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CMU fashion merchandising and design program trends among nation’s best

Vogue opportunities immerse students in fashion industry on campus and abroad

Central Michigan University's fashion merchandising and design program was recently ranked 25th nationally among public schools and 12th in the Midwest by Fashion-Schools. These rankings are representative of the caliber of the program.

"Upon graduation, more than 92 percent of fashion merchandising and design grads are placed into industry jobs," said Michael Mamp, a CMU human environmental studies faculty member. ​

Cutting-edge opportunities

CMU's technologies — such as a sweating mannequin and an environmental chamber — attract partnerships with brands such as Lululemon and Reebok.

The program and opportunities continue to grow. Construction of the MakerBot Center of Innovation, a lab that will house approximately 30 3D printers, is set to be completed this month. The lab is the first of its kind at a Midwest public school and Mamp will teach the first semesterlong course in the U.S. focused on 3D printing as it applies to fashion product conceptualization and development.

Students in the program also will benefit from the new Visual Merchandising Lab, the first of its kind in the U.S. at a four-year institution, Mamp said.

"It provides a mock store environment with merchandisable store interior as well as window display areas that allow students to put the theory of merchandising into action," Mamp said.​

Fashion sketch by Megan CavellierFrom the campus runway to Parisian techniques

In addition to technology, fashion merchandising and design students gain hands-on experience through the Threads Fashion Show and industry-related opportunities offered through CMU Study Abroad.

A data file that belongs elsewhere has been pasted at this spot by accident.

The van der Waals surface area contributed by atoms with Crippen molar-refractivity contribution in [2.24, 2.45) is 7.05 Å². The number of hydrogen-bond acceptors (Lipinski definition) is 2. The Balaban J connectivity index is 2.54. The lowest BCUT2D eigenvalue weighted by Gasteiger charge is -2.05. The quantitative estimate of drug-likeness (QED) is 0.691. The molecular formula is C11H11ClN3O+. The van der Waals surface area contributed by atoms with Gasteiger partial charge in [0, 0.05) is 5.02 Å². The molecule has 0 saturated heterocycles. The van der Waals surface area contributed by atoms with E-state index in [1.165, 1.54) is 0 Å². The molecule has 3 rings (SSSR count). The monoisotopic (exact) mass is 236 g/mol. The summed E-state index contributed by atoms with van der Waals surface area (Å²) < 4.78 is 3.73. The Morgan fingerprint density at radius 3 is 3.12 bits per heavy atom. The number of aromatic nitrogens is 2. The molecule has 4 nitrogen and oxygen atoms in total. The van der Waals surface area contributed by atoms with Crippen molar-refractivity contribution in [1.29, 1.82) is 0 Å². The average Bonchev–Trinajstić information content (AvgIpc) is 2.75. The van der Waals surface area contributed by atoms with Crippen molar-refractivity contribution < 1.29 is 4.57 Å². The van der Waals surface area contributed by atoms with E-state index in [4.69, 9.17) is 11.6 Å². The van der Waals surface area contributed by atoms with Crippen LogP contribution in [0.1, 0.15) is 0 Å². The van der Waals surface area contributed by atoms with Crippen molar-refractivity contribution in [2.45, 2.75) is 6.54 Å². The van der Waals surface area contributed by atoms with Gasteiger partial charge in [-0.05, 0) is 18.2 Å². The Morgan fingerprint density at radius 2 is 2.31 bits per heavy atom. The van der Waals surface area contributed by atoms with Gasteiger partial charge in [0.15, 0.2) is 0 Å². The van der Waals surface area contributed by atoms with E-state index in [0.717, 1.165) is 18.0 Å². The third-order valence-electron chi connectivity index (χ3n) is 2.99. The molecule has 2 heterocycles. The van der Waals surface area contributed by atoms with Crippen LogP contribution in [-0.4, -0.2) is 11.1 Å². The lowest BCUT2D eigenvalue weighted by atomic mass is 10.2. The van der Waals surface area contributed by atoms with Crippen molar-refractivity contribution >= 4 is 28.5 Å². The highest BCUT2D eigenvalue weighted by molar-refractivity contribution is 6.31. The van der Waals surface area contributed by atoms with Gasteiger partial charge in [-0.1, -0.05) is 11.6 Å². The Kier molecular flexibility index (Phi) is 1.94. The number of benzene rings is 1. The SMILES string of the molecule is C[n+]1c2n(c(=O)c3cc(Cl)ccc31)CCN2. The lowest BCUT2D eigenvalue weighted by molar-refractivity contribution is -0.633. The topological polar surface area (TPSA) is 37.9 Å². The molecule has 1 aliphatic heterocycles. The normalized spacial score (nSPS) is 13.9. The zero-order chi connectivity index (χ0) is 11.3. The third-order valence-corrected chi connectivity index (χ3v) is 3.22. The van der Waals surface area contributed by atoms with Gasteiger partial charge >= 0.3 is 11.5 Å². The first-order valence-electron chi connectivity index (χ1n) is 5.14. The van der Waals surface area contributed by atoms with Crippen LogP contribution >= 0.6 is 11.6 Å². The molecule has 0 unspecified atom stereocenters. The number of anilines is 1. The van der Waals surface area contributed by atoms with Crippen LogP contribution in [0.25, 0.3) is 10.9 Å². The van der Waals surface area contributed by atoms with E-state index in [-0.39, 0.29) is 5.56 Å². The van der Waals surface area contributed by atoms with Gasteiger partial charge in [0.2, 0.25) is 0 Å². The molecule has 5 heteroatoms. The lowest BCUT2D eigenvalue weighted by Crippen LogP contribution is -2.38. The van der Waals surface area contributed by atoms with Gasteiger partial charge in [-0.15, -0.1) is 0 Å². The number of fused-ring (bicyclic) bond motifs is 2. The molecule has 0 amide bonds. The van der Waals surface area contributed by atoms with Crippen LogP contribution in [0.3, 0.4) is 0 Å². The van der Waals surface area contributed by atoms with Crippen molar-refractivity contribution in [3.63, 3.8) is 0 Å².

Oxford sophomore Megan Cavellier recently studied high-end fashion techniques at the Paris American Academy.

"I learned real couture techniques in the heart of Paris from people who are and have been working in the industry for years and years," Cavellier said. "One particularly special experience was having the privilege to learn the Madame Gres draping technique from Madame Picot. Madame Gres only taught her technique to five people during her life, and Madame Picot is the l​ast one of those five who is still alive today."

Saginaw senior Kimberly Johnson — summer intern in New York at both and VV Patchouli, Italian luxury handbag house — first participated in Threads as a volunteer during her last year of high school. She entered her own collections during her sophomore and junior years. Johnson also studied abroad, traveling to Florence, Italy, to study fashion marketing and fashion photography.​

"We studied the business side of fashion in the U.S., as well as the European market," Johnson said. "I also learned how to use studio and natural lighting to photograph models and locals for street style."

Learn more about CMU's fashion merchandising and design program, including the Center for Merchandising and Technology and other opportunities for students to immerse and learn.  ​

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